Then we have to match these consultant groups with greater depth and result with teaching teams. Too often consultants come and go with little ownership of final results or impact. We need better models of collaboration so that educators and consultants are accountable for outcomes.

I'm sure there's more to say, research, and ideate with regard to this issue, but these are some beginning comments. What would you add?

Does Knowledge Matter?

Sadly an administrator remarked that it doesn't take skill or knowledge to teach elementary math. That hurt particularly since I spend hours crafting elementary school math lessons and reading related content and information. I do believe that it does take knowledge and skill to teach elementary school math well. I disagree with that administrator's point of view.

Yet, as I think about summer study with the hopes that study doesn't take over with regard to other life events or needed focus, I want to be cognizant about the purpose of study and why I believe it matters. If you have wisdom to share in this regard, please do.

Below I've analyzed the areas I intend to study with depth and the rationale for this study. Again, I welcome your thoughts.

The Every Student Succeeds Act (ESSA)
Professionals that I highly regard have spent time studying these new laws and also support that educators everywhere should be well aware of the laws in order to maximize the potential this change from NCLB hold. As a fifth grade teacher, upcoming member of the Massachusetts' Teacher Advisory Board, local union salary and negotiations team member, and local union representative, I want to be well aware of the promise and possible challenges the new laws embody. I have heard from leaders that these new laws hold terrific promise for more teacher-powered schools and organizations. This entices me to study the laws with depth. Many school systems are approaching the new law with a holistic lens by creating ESSA implementation teams. I have not heard that the system where I work is doing this, but I know that once fall arrives I'll be busy with teaching students everyday so summer is the time to do this. This study holds promise because to understand the law well will potentially help me and others to advocate for and continue to develop top-notch schools and learning organizations for every child.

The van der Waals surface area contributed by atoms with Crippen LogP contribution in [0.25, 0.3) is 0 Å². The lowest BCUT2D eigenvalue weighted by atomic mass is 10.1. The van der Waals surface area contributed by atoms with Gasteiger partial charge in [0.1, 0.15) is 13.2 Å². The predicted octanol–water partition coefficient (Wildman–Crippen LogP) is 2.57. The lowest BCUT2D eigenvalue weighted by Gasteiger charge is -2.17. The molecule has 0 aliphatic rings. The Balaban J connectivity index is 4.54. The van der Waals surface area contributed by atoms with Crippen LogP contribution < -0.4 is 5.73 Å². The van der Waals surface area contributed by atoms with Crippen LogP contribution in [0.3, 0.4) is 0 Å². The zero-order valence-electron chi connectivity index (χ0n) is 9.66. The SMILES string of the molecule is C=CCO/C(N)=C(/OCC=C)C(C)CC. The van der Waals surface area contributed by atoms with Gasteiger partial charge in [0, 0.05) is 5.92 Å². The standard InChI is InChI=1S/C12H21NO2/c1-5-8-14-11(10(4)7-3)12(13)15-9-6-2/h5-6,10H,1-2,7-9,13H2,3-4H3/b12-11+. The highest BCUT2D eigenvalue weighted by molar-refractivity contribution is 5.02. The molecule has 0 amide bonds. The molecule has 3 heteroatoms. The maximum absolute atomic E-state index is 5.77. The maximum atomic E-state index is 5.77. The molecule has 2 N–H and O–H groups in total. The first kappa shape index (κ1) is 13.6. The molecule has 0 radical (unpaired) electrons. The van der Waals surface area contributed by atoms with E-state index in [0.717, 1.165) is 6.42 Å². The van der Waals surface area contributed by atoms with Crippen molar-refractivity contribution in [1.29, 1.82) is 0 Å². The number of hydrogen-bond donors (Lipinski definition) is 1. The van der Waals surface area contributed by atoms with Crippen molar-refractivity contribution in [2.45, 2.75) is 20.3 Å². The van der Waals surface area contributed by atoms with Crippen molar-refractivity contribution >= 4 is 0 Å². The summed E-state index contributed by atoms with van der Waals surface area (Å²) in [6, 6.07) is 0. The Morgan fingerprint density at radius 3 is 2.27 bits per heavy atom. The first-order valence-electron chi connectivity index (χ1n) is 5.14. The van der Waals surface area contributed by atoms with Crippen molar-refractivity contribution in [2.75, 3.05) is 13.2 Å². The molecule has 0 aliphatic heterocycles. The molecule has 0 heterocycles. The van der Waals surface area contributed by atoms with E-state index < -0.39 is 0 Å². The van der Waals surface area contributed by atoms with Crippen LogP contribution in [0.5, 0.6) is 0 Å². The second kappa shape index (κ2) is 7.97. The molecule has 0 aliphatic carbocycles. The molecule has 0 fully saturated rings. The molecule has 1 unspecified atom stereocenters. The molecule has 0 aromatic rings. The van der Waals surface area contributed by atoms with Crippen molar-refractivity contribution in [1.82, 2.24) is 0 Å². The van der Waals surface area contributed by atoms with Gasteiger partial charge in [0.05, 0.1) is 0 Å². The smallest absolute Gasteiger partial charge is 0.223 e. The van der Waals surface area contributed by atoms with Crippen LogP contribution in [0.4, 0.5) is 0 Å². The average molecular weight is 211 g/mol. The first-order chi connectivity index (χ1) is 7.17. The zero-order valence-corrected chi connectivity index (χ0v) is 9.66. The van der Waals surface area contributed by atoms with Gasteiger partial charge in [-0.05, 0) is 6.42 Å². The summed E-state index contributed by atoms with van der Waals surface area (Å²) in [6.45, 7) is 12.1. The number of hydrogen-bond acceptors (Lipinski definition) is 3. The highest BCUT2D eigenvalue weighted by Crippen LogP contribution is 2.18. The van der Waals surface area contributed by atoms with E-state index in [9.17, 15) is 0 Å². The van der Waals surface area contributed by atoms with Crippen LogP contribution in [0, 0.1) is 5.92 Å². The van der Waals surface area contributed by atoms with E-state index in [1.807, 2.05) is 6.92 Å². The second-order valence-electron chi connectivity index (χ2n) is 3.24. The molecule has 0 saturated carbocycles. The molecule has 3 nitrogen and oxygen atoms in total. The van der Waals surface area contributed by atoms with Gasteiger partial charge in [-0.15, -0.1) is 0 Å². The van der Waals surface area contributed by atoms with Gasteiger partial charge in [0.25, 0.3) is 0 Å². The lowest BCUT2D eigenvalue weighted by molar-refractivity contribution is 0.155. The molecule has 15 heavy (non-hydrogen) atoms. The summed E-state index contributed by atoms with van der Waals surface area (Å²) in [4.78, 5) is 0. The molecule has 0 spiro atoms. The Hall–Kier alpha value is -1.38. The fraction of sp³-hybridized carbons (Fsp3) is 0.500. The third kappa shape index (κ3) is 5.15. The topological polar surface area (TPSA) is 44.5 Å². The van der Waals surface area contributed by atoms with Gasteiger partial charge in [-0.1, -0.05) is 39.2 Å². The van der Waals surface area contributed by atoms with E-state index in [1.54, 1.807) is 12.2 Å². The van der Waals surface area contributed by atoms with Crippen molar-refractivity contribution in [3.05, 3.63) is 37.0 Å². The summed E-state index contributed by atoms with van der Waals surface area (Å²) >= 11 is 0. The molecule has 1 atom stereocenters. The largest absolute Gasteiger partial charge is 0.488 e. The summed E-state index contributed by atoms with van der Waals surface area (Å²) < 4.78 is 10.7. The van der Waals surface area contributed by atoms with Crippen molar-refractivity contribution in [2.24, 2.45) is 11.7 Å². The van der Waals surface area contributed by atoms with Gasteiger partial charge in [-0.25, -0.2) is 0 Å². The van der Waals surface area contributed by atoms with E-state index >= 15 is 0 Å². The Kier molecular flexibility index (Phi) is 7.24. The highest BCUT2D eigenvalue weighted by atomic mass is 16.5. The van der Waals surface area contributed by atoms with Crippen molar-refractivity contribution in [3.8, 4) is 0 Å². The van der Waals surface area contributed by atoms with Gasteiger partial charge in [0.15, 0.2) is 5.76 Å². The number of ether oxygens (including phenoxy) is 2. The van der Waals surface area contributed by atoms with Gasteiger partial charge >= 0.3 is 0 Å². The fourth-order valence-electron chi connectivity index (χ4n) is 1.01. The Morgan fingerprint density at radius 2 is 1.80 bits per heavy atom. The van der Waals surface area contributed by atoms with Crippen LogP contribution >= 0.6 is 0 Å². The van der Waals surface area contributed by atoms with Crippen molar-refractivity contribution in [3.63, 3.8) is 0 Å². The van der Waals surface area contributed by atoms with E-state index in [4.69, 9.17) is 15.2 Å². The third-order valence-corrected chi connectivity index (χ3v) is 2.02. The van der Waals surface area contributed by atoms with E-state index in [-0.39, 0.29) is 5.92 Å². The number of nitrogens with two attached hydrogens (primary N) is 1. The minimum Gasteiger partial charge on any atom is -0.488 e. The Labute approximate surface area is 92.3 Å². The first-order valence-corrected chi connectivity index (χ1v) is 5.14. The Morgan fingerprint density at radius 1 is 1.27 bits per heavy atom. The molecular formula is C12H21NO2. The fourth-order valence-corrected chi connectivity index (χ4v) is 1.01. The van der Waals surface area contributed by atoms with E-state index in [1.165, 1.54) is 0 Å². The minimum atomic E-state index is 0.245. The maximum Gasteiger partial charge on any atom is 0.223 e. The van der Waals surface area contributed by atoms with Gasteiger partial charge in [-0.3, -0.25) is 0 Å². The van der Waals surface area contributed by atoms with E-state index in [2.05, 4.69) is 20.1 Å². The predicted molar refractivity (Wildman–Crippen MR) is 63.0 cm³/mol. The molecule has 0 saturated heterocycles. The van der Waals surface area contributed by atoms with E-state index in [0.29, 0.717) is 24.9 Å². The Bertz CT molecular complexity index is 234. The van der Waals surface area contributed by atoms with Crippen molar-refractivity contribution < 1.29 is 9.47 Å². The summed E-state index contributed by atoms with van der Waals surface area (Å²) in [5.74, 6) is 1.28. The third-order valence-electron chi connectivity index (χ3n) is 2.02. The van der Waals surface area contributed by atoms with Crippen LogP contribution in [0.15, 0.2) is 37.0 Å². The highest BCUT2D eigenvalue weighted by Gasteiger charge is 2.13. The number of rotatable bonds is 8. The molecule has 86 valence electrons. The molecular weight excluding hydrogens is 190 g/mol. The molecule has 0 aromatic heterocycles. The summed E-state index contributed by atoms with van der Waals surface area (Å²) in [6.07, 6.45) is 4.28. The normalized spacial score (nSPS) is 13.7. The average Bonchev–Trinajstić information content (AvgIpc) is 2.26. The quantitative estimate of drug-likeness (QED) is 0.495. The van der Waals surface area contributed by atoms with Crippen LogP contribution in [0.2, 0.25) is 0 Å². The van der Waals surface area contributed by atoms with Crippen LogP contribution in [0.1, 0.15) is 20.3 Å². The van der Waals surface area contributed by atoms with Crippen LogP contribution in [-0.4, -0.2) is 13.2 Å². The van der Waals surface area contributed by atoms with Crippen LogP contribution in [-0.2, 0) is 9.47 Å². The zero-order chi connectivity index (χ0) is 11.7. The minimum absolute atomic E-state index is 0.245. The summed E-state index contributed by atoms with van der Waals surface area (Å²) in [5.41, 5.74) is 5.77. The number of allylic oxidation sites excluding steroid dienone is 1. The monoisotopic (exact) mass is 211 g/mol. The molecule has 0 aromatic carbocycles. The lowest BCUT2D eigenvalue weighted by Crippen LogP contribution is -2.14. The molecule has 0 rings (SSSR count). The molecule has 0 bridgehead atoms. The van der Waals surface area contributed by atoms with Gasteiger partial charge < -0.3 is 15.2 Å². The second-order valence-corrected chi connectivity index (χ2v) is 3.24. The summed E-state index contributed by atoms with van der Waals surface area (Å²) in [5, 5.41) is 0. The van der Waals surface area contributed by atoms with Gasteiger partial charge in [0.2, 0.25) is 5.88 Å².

Math Coaching Website
The creation of a math coaching website aimed specifically at fifth grade will help me to teach and develop the math program with depth and collaboration. The ability to transparently and logically share the program efforts, rationale, and events with students, families, colleagues, administrators, and others will save time when it comes to relaying and employing the math teaching efforts for the year ahead. Saving time with regard to decision making, information share, and preparation will result in added time with regard to teaching the children.

Teacher Leadership Initiative
Revising and completing my capstone project will help me to focus in on the teacher leadership skills I want to utilize and develop as I move ahead in the profession. I want to take a careful look at my capstone and next steps in that regard. As I navigate these efforts as a classroom teacher there is significant challenge, and by learning more about the attributes and process of successful teacher leadership, it's likely that I'll face fewer obstacles and greater support with regard to embedding worthy new practice and ideas into the work I do with and for children.

Cognitive Science
At the root of many changes in education is the growing body of research about how the brain works and the ways we learn. This research is debunking old myths about who can learn and how we learn. The more we understand about the brain and how we learn, the better able we will be to teach, and the better we teach and the better children learn and the greater potential we have for a peaceful, harmonious culture of problem solvers and engaged, happy citizens.

While the obstacles to tech use still remain an issue in many schools, I am fortunate to have many machines and some programs available. The best among these are Google apps which are still accessible to students and useful in multiple ways when it comes to teaching and learning. There's much talk about these apps and student privacy issues, but I've learned that with a simple agreement those worries can be laid to rest. I hope what I've learned is true and utilized to both enable us to use Google's magnificent learning/teaching tools and to protect student/teacher privacy as well. I'm not an expert in this area, but from what I understand, this doesn't have to be a difficult situation.

As I write quickly, I wonder myself, why the rush? Why do I feel this zest to make change and move ahead with all things teaching and learning? I guess it's because I've had a taste of what good process, research, and learning can do with regard to student happiness and success, greater potential in life, and innovation that's life-saving and -enriching. I know that knowledge matters, and the processes we use to deepen and extend knowledge have the potential of transforming a challenging and difficult life into a happy, productive life and this matters to me.